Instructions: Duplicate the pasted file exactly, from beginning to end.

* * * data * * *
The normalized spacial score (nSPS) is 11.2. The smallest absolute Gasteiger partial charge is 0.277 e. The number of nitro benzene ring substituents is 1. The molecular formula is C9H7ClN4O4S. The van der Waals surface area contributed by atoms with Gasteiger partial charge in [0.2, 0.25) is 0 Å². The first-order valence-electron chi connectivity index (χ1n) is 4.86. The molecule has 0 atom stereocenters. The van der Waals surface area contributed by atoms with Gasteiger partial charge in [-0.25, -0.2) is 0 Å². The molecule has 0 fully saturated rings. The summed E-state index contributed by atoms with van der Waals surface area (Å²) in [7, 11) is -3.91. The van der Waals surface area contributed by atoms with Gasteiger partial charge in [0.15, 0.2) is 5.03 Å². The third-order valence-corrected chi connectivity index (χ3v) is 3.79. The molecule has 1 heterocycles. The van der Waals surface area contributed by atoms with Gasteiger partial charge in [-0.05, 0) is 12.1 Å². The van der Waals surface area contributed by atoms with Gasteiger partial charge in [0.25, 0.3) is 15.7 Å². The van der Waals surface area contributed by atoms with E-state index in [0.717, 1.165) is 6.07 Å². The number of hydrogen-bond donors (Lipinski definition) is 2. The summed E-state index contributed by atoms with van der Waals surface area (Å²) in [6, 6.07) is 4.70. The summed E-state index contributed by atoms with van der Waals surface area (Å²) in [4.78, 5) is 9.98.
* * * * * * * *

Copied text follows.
The normalized spacial score (nSPS) is 11.2. The smallest absolute Gasteiger partial charge is 0.277 e. The number of nitro benzene ring substituents is 1. The molecular formula is C9H7ClN4O4S. The van der Waals surface area contributed by atoms with Gasteiger partial charge in [0.2, 0.25) is 0 Å². The first-order valence-electron chi connectivity index (χ1n) is 4.86. The molecule has 0 atom stereocenters. The van der Waals surface area contributed by atoms with Gasteiger partial charge in [-0.25, -0.2) is 0 Å². The molecule has 0 fully saturated rings. The summed E-state index contributed by atoms with van der Waals surface area (Å²) in [7, 11) is -3.91. The van der Waals surface area contributed by atoms with Gasteiger partial charge in [0.15, 0.2) is 5.03 Å². The third-order valence-corrected chi connectivity index (χ3v) is 3.79. The molecule has 1 heterocycles. The van der Waals surface area contributed by atoms with Gasteiger partial charge in [-0.05, 0) is 12.1 Å². The van der Waals surface area contributed by atoms with Gasteiger partial charge in [0.25, 0.3) is 15.7 Å². The van der Waals surface area contributed by atoms with E-state index in [0.717, 1.165) is 6.07 Å². The number of hydrogen-bond donors (Lipinski definition) is 2. The summed E-state index contributed by atoms with van der Waals surface area (Å²) in [6, 6.07) is 4.70. The summed E-state index contributed by atoms with van der Waals surface area (Å²) in [4.78, 5) is 9.98.